PS The other bonus I've been able to achieve, quite accidently, is the car starts off in the morning with a lot less cracking. The Impco LPG system has to SUCK the gas from the converter unlike the Italian systems, so removing the 14" approx of vapour hose between the converter and mixer and connecting them together, means the mixer doesn't have to suck for as long before the LPG gets into it, hence I've gone from about 5-10 seconds of cold cranking to 1-3 seconds. Pretty happy with that too.
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Post  Guest on Tue Feb 12, 2013 1:58 pm

That is very interesting !!! will put that in the head for later !! Very Happy

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Post  CostasDee on Sun Mar 03, 2013 2:57 pm

Just a quick followup after my first outing. The old 60Ah battery used to last one day with the fridge runnung on a hot day, before the battery read 10v and the fridge stopped working. With the new 80Ah battery fitted, I got 1 and 1/2 days and the voltage still read 11.4v so I would've easily got an extra 12 maybe 24 hours. VERY HAPPY with the result and with the solar that'll be fitted soon, I'll be extatic!!!
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Post  Guest on Tue Mar 05, 2013 7:28 pm

CostasDee wrote:
BTW you may have noticed the hole in the radiator overflow bottle, well I just received the new one that I bought from fleebay, $15+$8 postage. Not original, but except for the word "Nissan" on the old one, you wouldn't know it.

Certainly bloody did.

$5 says you did that playing around dropping the bigger battery in ? Laughing

Murphys law isn't it?

Good job though. cheers

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Post  CostasDee on Tue Mar 05, 2013 8:43 pm

Hey FF,
You're sort of right. It had a hole on the top front which it's had for ages. Alwys said I'd change it, but never bothered to. Then I added the hole on the top back with all this playing around so it made me actually do it rather than what I've been doing up to now which was, think about doing it.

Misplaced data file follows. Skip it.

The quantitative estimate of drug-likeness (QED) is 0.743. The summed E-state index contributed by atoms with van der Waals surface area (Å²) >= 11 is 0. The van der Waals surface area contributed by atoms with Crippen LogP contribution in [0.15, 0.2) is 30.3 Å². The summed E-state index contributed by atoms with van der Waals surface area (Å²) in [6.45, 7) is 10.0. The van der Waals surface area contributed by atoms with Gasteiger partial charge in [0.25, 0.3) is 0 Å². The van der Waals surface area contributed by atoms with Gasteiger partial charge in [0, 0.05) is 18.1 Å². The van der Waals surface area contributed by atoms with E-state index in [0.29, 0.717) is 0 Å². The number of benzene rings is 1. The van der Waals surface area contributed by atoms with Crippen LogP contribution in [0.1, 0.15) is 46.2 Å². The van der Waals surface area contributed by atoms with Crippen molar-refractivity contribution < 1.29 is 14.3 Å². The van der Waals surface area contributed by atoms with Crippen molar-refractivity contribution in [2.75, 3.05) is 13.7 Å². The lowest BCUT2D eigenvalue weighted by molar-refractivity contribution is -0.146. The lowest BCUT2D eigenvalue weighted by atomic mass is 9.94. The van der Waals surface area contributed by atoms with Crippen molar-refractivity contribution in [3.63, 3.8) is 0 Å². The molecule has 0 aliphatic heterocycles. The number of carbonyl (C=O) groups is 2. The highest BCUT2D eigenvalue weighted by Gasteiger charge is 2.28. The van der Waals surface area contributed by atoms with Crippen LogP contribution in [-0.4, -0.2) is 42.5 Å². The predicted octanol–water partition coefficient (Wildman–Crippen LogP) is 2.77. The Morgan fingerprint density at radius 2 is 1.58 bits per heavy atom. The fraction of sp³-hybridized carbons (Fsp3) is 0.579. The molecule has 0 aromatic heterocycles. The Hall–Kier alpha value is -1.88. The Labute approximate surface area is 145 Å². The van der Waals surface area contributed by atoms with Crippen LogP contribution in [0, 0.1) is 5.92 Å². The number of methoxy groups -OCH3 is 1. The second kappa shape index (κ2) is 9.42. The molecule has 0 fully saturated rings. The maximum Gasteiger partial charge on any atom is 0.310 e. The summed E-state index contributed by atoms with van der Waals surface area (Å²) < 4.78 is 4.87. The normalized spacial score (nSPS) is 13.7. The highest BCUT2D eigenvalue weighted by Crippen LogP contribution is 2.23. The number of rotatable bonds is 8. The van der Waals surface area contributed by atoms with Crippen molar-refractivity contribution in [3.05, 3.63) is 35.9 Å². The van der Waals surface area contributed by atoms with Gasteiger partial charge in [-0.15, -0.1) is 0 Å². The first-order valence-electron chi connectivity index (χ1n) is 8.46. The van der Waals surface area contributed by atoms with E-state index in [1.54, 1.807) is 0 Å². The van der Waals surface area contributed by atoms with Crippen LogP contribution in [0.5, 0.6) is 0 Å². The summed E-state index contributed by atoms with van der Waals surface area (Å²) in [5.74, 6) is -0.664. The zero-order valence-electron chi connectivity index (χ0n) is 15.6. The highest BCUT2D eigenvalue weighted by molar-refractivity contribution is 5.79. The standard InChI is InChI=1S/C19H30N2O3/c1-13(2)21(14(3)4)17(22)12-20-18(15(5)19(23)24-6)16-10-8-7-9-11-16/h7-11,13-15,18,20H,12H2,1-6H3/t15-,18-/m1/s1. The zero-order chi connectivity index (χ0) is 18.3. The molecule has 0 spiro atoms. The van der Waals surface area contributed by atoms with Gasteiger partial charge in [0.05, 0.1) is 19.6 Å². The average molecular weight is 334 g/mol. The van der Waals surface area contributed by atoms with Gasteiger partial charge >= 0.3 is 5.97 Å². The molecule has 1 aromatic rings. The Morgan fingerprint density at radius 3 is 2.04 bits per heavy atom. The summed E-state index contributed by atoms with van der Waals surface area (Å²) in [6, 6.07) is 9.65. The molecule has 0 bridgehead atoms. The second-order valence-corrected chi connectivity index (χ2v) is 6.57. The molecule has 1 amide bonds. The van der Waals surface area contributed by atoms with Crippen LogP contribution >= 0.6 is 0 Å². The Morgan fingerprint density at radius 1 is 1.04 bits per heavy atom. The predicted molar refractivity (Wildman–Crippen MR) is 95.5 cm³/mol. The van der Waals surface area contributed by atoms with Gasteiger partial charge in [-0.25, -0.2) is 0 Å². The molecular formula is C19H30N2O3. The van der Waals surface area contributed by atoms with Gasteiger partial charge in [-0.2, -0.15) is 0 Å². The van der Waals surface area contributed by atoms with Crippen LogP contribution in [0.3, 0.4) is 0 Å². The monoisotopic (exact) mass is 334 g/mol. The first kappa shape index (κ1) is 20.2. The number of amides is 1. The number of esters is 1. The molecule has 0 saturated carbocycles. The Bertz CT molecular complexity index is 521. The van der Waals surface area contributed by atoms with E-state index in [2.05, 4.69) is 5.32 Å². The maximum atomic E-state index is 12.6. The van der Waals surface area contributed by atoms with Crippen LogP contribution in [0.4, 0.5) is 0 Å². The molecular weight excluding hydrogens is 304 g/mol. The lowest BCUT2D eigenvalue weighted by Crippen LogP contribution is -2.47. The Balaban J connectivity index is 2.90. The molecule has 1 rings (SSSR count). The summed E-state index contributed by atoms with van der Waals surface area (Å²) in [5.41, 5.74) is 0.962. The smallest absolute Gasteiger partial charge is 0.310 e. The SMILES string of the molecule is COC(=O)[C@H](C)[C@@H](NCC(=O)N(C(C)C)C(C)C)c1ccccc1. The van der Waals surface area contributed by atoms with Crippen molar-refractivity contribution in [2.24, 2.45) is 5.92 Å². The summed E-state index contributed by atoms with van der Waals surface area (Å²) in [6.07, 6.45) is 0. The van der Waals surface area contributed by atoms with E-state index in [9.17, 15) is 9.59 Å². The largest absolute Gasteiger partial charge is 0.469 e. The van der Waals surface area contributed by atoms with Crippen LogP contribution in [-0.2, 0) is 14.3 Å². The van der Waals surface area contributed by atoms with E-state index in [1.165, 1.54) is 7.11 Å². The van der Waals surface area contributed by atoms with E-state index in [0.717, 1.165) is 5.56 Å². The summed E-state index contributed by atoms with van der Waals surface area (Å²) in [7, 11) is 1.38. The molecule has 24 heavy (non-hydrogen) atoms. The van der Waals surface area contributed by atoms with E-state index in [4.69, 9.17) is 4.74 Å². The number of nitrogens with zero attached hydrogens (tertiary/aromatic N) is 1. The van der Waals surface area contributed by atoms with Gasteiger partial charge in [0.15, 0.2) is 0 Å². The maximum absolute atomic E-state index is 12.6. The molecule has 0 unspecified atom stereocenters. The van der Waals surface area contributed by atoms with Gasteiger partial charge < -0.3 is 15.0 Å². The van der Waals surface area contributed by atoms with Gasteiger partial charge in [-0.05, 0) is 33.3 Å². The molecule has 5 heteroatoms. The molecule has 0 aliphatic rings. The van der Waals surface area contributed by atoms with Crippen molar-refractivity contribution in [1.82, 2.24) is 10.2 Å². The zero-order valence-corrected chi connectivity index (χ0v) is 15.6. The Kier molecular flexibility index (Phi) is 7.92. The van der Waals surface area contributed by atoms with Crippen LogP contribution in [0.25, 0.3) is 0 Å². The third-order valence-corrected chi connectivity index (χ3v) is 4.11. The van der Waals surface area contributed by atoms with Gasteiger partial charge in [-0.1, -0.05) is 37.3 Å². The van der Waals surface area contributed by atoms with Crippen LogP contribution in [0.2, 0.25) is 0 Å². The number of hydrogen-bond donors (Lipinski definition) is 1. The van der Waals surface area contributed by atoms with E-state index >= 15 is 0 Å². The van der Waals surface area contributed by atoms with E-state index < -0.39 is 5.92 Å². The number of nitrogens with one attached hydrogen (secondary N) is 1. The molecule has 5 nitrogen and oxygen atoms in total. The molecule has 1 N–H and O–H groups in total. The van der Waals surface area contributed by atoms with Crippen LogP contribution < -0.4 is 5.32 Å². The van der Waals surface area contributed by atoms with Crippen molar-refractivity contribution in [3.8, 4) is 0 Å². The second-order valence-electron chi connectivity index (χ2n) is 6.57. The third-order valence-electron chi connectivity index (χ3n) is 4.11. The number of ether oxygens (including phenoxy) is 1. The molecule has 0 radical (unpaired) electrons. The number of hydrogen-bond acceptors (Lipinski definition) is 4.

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Post  AUoptimist on Tue Mar 05, 2013 10:32 pm

Hi CostasDee,
I have a 100 series Landcruiser diesel set-up as a one man camper, from the word go I've had a 64 watt Unisolar panel mounted on the roof racks.
This charges a 105Ah AGM deep cycle battery located on the floor behind the drivers seat through a 15Amp smart solar regulator with an LED display so I can keep track of charging and load amps.
This battery is a stand-alone unit and not connected to the Cruiser's electrical system; it runs a 68 litre EvaKool fridge/freezer, ML5000 battery charger, lights, inverter to run my laptop and charge camera batteries.
Only last week I have installed a second 80W KSolar panel that sits in a purpose-built rack that is bolted to the under-side of the Rino racks on the Cruiser, it's rubber mounted to prevent it from rattling when on the move.
This panel is set-up so that it can be slid out from its mount and placed on the ground on its fold out legs and connected to the regulator in parallel with the fixed panel on the Cruiser roof.
The Unisolar panel pumps out about 4.5 amps in good sunny conditions but could not quite keep up with the load if the sun was a bit lacking.
The advantage of the second panel is it can be moved to keep up with the sun as it tracks across the sky, given that I come back to the vehicle a couple of times while out detecting.
Being mounted under the racks it does not take up valuable space on the top of the racks, it takes but a couple of minutes to set-up and pack up at days end and adds another 5 amps in sunny conditions.
The roof mounted panel works well in winter where the vehicle can be parked in a sunny location, during the warmer months this is not always practical as there is nothing worse than coming back after a hard session detecting to a vehicle interior more like an oven.
Just a couple of considerations that you may find helpful.
Cheers, AUoptimist